Who is a candidate for ICSI?
ICSI is suitable for men who have a very low sperm count (oligospermia), or whose ejaculate contains a large number of sub-standard quality sperm, like sperm that does not move very well or has an abnormal shape or in medical terms, a man whose sperm has motility and morphology problems. ICSI can also help men who have a vasectomy or other sperm delivery problem. In this case, sperm needs to be extracted directly from the testicle before it will be injected into the egg.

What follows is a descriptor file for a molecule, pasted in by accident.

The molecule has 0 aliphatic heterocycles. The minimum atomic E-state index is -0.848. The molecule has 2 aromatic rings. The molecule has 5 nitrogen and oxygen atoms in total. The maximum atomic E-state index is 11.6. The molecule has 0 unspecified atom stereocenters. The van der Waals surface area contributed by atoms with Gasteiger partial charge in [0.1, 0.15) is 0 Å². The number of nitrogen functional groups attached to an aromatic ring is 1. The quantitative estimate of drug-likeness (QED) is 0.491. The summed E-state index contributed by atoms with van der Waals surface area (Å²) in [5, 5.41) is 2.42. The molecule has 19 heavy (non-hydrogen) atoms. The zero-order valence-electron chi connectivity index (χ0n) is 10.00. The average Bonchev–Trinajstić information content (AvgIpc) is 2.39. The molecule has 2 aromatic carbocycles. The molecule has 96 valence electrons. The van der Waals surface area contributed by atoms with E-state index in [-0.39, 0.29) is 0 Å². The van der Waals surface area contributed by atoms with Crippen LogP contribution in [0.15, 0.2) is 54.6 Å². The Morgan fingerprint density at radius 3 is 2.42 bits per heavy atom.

Because ICSI is still a relatively new fertility treatment, the long-term risks are not very well understood yet. Research conducted to date shows that babies conceived with ICSI have normal motor and cognitive skills, but there are some other risks:Boys born as a result of ICSI have the potential to inherit their father's infertility, according to medical speculation. Because the oldest boys born after ICSI are still in their teens, there is no reliable information about this possibility yet. A small percentage (4.2 percent according to one major study) of children born after ICSI have genetic and developmental defects. This is three times higher for the specific defects than it is for babies who were conceived naturally. You may have a slightly higher chance of having a miscarriage after undergoing IVF with ICSI, because it is possible that the sperm had chromosomal abnormalities not compatible with the embryo developing fully. A low sperm count can be caused by underlying genetic conditions, among which cystic fibrosis. If this is true in your specific case, the condition could be passed on. You may therefore wish to undergo genetic screening before opting to undergo ICSI treatment.